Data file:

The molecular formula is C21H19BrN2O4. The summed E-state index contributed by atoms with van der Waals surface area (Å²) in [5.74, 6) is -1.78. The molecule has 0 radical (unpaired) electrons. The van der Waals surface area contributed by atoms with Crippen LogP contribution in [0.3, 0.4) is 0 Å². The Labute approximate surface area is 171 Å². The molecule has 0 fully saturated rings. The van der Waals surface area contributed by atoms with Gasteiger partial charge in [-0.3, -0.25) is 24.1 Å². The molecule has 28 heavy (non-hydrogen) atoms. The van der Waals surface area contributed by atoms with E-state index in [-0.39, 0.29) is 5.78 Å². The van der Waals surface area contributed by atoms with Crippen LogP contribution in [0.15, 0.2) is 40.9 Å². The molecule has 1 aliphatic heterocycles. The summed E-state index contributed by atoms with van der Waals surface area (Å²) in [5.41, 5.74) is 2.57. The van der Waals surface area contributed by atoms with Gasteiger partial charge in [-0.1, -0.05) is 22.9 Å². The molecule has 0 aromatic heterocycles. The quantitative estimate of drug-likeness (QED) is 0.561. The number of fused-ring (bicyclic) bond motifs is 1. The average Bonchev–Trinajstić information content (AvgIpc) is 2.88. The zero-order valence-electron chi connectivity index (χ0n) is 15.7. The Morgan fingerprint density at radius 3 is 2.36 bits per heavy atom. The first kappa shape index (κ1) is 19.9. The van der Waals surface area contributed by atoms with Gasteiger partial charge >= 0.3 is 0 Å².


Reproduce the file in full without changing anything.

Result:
The molecular formula is C21H19BrN2O4. The summed E-state index contributed by atoms with van der Waals surface area (Å²) in [5.74, 6) is -1.78. The molecule has 0 radical (unpaired) electrons. The van der Waals surface area contributed by atoms with Crippen LogP contribution in [0.3, 0.4) is 0 Å². The Labute approximate surface area is 171 Å². The molecule has 0 fully saturated rings. The van der Waals surface area contributed by atoms with Gasteiger partial charge in [-0.3, -0.25) is 24.1 Å². The molecule has 28 heavy (non-hydrogen) atoms. The van der Waals surface area contributed by atoms with E-state index in [-0.39, 0.29) is 5.78 Å². The van der Waals surface area contributed by atoms with Crippen LogP contribution in [0.15, 0.2) is 40.9 Å². The molecule has 1 aliphatic heterocycles. The summed E-state index contributed by atoms with van der Waals surface area (Å²) in [5.41, 5.74) is 2.57. The van der Waals surface area contributed by atoms with Gasteiger partial charge in [-0.1, -0.05) is 22.9 Å². The molecule has 0 aromatic heterocycles. The quantitative estimate of drug-likeness (QED) is 0.561. The number of fused-ring (bicyclic) bond motifs is 1. The average Bonchev–Trinajstić information content (AvgIpc) is 2.88. The zero-order valence-electron chi connectivity index (χ0n) is 15.7. The Morgan fingerprint density at radius 3 is 2.36 bits per heavy atom. The first kappa shape index (κ1) is 19.9. The van der Waals surface area contributed by atoms with Gasteiger partial charge >= 0.3 is 0 Å².